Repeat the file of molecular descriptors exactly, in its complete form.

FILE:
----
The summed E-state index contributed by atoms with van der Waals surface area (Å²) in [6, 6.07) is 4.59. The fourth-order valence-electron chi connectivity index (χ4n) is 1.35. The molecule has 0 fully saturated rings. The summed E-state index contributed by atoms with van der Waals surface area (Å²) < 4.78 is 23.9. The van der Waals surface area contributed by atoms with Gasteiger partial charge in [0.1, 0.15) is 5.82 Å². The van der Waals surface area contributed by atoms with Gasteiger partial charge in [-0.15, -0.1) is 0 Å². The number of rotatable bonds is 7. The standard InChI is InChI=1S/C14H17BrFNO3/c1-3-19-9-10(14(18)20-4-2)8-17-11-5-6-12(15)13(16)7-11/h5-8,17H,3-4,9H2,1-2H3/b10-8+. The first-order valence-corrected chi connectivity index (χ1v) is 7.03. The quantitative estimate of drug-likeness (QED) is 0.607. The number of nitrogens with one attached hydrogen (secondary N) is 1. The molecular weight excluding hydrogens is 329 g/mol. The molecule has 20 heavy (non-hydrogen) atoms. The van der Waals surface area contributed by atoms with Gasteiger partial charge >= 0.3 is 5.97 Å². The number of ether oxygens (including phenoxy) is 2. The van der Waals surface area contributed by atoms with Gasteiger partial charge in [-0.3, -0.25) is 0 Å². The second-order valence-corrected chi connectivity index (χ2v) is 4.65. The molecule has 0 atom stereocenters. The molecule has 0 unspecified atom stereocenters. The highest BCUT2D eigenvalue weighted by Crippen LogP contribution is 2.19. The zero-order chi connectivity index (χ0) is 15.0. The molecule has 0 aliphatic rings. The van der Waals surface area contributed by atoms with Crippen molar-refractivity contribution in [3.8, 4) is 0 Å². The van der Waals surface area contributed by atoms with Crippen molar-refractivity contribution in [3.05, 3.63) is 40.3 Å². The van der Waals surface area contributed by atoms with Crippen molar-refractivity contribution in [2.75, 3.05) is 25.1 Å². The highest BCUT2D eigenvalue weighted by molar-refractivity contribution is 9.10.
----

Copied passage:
The summed E-state index contributed by atoms with van der Waals surface area (Å²) in [6, 6.07) is 4.59. The fourth-order valence-electron chi connectivity index (χ4n) is 1.35. The molecule has 0 fully saturated rings. The summed E-state index contributed by atoms with van der Waals surface area (Å²) < 4.78 is 23.9. The van der Waals surface area contributed by atoms with Gasteiger partial charge in [0.1, 0.15) is 5.82 Å². The van der Waals surface area contributed by atoms with Gasteiger partial charge in [-0.15, -0.1) is 0 Å². The number of rotatable bonds is 7. The standard InChI is InChI=1S/C14H17BrFNO3/c1-3-19-9-10(14(18)20-4-2)8-17-11-5-6-12(15)13(16)7-11/h5-8,17H,3-4,9H2,1-2H3/b10-8+. The first-order valence-corrected chi connectivity index (χ1v) is 7.03. The quantitative estimate of drug-likeness (QED) is 0.607. The number of nitrogens with one attached hydrogen (secondary N) is 1. The molecular weight excluding hydrogens is 329 g/mol. The molecule has 20 heavy (non-hydrogen) atoms. The van der Waals surface area contributed by atoms with Gasteiger partial charge >= 0.3 is 5.97 Å². The number of ether oxygens (including phenoxy) is 2. The van der Waals surface area contributed by atoms with Gasteiger partial charge in [-0.3, -0.25) is 0 Å². The second-order valence-corrected chi connectivity index (χ2v) is 4.65. The molecule has 0 atom stereocenters. The molecule has 0 unspecified atom stereocenters. The highest BCUT2D eigenvalue weighted by Crippen LogP contribution is 2.19. The zero-order chi connectivity index (χ0) is 15.0. The molecule has 0 aliphatic rings. The van der Waals surface area contributed by atoms with Crippen molar-refractivity contribution in [3.8, 4) is 0 Å². The van der Waals surface area contributed by atoms with Crippen molar-refractivity contribution in [3.05, 3.63) is 40.3 Å². The van der Waals surface area contributed by atoms with Crippen molar-refractivity contribution in [2.75, 3.05) is 25.1 Å². The highest BCUT2D eigenvalue weighted by molar-refractivity contribution is 9.10.